Robibaar (On a Sunday)  Review: A One Day Journey of Estranged Lovers
A romantic relationship is a sanctuary, a safe haven for the people sharing a bond founded by love. Sometimes this sacred bond survives the test of time, sometimes it fails to do so. The reasons and process of parting ways from each other may hurt first and then heal with time, or the pain may remain inside, uncured, pinching your distorted corner of mind every time you recall the memories. “Robibaar” (On a Sunday)  illustrates the latter. It is a story of two estranged lovers with unhealed wounds from a rumpled relationship meeting after fifteen years and spending one Sunday together.
Written and directed by Atanu Ghosh, in his 9th film, Robibaar, the filmmaker presented vacillating aftermath of a disastrous relationship that once was precious. Revolving around the protagonists Sayani (portrayed by the ever-green Jaya Ahsan), and Asimabha (portrayed by the mesmerizing Prosenjit Chatterjee), the filmmaker pragmatically lamented the ruins of a sacred bond.
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One Sunday morning, the former lovers meet at a local restaurant. Whether Asimabha planned on meeting his old girlfriend Sayani for a purpose or he bumped into her by accident, remains unknown. Asimabha requests Sayani to be with him as it had been one and a half-decade since they last met. Sayani never rejects Asimabha’s request strongly and curiously follows the man’s lead who she once hated so much, and still hates. She, too, implies her desire to reminiscence this one day as if it were one of their old good days. She leaves and then returns to him as if some invisible spell is bringing her to him again and again. On the other hand, Asimabha hires a gunman to kill himself, guilt took over his wish to live. But he couldn’t let himself die as the thought of his long lost love whirls in his mind.
An independent, strong, beautiful woman working at a law firm, roams around in streets, goes to public places, visits the home of this unprincipled man in a black punjabi…the suspense starts to unravel once we see the charm of this mysterious man who selflessly raises a little street boy. Their innate differences may seem drastic, but we could slowly realize the reasons why a lawful intelligent woman as Sayani would fall for her old flame. But human beings cannot adjust to certain things no matter how strong the love is; compatibility is what lasts. Even though they expected a child together when they were together, Sayani killed their child before birth without Asimabha’s consent and ended the relationship. As Sayani called him herself, Asimabha is a forger, fraud, and cheater. We do not get a specific reason for their break-up but we do clearly see that morality is what separated them apart.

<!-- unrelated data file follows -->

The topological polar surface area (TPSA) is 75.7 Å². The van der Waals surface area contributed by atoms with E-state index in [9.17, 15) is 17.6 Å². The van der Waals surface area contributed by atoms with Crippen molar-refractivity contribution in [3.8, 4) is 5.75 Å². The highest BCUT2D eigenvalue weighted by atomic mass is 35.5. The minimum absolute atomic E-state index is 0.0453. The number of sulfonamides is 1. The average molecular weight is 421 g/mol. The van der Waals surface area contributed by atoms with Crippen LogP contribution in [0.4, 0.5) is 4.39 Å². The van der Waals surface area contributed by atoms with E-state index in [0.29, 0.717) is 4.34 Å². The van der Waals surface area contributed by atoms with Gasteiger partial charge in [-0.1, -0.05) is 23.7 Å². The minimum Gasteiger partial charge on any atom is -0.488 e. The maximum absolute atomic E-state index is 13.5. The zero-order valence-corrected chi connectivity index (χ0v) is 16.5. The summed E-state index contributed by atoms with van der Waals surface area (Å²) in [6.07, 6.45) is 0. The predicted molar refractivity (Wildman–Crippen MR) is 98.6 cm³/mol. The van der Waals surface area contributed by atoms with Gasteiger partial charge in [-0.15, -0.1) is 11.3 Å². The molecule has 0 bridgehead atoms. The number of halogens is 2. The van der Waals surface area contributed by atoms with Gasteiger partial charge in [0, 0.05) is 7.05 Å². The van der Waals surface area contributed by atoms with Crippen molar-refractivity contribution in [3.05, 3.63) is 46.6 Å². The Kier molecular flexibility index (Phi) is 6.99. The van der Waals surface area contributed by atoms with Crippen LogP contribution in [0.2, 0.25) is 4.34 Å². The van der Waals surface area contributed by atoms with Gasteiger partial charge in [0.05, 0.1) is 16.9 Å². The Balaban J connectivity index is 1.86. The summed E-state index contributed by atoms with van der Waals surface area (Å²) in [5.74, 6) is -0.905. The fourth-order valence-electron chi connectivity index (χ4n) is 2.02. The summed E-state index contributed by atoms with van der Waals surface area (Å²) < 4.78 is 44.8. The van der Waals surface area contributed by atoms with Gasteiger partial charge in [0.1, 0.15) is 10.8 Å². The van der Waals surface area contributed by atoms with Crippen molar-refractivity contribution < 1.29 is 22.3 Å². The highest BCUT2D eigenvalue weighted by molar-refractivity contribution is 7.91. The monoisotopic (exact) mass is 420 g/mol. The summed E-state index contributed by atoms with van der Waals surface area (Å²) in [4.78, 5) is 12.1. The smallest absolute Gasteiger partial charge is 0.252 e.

Reality cannot be graphed as a straight line. When Sayani and Asimabha both realize they need each other’s professional help– Sayani to write a bestselling book on Asimabha’s unlawful misdeeds, Asimabha to use Sayani’s help with police cases against his misdoings– they make a pact. Once what was a precious bonding, now becomes a deal. The relationship that was once made of love, has now become a self-serving agreement. And that is where the film ends, with an eye-opener.
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As the suspense slowly unravels, the character development becomes articulate. The film is shot beautifully with perfect frames, but the color palette seems too dry. The long pauses are excruciatingly slow. The film had numerous scopes to pace up, to play with the unsettling environment. The filmmaker, Atanu Ghosh, succeeded at taking us into the journey of two ex-lovers, but the journey appears monotonous. Especially, the plot may give a suspenseful vibe here and there but nothing really adds up in the end. Nonetheless, the background scores are beautifully chosen. The protagonists lived up to the expectations undoubtedly. Both Prosenjit and Jaya along with the supporting actors and actresses made their performances seamless. Lastly, the more you think about Robibaar, the more you realize, the film could be started off where it ends because that is where the film becomes the most intense. That is where you hold on to your seats, but sadly, that is where you see the closing credits.
Robibaar (On a Sunday) is what you can watch on a gloomy Sunday, alone, having a taste of nostalgia of some melancholic memories you cherish which will be shattered once life gives you the reality check of practicality.